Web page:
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CHAP 4

What is Corporate Culture? A shared pattern of


beliefs, expectations and meanings that
influence and guide the thinking and behaviors
of the members of that organization.
The definition of a culture is partially based on
each participants perception of the culture,
which may actually impact the culture in a
circular way a culture exists, we perceive it to
be a certain type of culture, we respond to the
culture based on our perception and we thereby
impact others experience of the culture.
Culture is also present in the following elements:
Tempo of work
The organizations approach to humor
Methods of problem-solving
The competitive environment
Incentives
Individual autonomy
Hierarchical structure
An ethical culture would be one in which
employees are empowered and expected to act
in ethically responsible ways even when the law
does not require it.
A corporate culture sets the expectations and
norms that will determine which decisions get
made.
A compliance-based
culture
emphasizes
obedience to the rules as the primary
responsibility of ethics.
A compliance-based culture will empower legal
and audits offices to mandate and monitor
compliance with the law and with internal codes.
A values-based culture is one that reinforces a
particular set of values rather than a particular
set of rules.
Certainly, these firms may have codes of
conduct; but those codes are predicated on a
statement of values and it is presumed that the
code includes mere examples of the values
application.

Whistleblowing involves the disclosure of


unethical or illegal activities to someone who is
in the position to take action to prevent or punish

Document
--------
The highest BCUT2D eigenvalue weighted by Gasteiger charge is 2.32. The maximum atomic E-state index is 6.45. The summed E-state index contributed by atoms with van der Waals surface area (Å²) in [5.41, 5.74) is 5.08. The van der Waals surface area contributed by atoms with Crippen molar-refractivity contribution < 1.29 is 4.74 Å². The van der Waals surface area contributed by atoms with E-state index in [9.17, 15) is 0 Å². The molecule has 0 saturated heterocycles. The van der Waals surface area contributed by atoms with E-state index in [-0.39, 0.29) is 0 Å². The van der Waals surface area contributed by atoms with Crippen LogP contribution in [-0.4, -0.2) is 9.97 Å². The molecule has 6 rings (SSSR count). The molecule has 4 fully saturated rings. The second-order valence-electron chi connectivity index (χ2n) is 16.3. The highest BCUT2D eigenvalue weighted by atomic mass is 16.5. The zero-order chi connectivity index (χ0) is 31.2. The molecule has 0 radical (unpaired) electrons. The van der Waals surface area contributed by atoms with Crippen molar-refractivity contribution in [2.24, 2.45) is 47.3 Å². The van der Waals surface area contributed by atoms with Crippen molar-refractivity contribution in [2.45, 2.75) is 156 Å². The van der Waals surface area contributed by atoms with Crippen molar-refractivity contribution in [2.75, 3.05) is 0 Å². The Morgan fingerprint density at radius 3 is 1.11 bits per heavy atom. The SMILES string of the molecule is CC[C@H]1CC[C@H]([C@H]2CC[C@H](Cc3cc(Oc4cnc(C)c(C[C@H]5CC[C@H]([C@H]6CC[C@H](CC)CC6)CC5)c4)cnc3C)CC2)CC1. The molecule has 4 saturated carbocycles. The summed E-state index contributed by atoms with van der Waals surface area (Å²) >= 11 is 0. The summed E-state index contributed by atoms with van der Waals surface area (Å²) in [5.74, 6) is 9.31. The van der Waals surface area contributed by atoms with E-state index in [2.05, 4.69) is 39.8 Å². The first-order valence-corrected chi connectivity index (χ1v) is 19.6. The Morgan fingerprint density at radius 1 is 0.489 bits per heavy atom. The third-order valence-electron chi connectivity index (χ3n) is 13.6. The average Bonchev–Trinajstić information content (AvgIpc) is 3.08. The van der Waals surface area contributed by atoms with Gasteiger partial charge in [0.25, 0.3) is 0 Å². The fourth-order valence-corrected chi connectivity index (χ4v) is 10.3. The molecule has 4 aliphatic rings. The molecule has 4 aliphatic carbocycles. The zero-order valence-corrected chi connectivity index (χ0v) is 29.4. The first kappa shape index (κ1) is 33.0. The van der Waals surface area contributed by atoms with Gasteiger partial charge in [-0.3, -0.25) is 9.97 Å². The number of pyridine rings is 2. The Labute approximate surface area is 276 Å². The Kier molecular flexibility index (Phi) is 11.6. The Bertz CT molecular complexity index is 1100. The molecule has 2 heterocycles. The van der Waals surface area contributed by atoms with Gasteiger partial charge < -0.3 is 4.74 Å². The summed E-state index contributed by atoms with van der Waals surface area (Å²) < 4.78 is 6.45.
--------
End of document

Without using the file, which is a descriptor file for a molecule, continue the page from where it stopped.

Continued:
the wrongdoing.

Code of conduct or statement of values, a


firm must first determine its mission. In the
absence of other values, the only value is
profitat any cost.
Federal Sentencing Guidelines that apply to
individual and organizational defendants in
the federal system, bringing some amount of
uniformity and fairness to the system.

The goals of a traditional compliance-oriented


program may include meeting legal and
regulatory requirements; minimizing risks of
litigation and indictment; and improving
accountability mechanisms.
The goals of a more evolved and inclusive ethics
program may entail a broader and more
expansive application to the firm, including:
The Evolving Role of Compliance Programs
into Values-Based Programs
Traditional

Progressive (best practices)

Audit focus

Business focus

Transaction-based

Process-based

Financial account focus

Customer focus

Compliance objective

Risk identification, process


improvement objective

Policies and procedures


focus

Risk management focus

Multiyear audit coverage

Continual-risk-reassessment
coverage

Policy adherence

Change facilitator

Budgeted cost center

Accountability for
performance improvement
results

Career auditors

Opportunities for other


management positions

Methodology: Focus on
policies, transactions and
compliance

Methodology: Focus on
goals, strategies and risk
management processes

maintaining brand and reputation;


recruiting and retaining desirable
employees;
helping to unify a firms global
operations;
creating a better working environment
for employees; and
doing the right thing in addition to doing
things right.

CHAP 5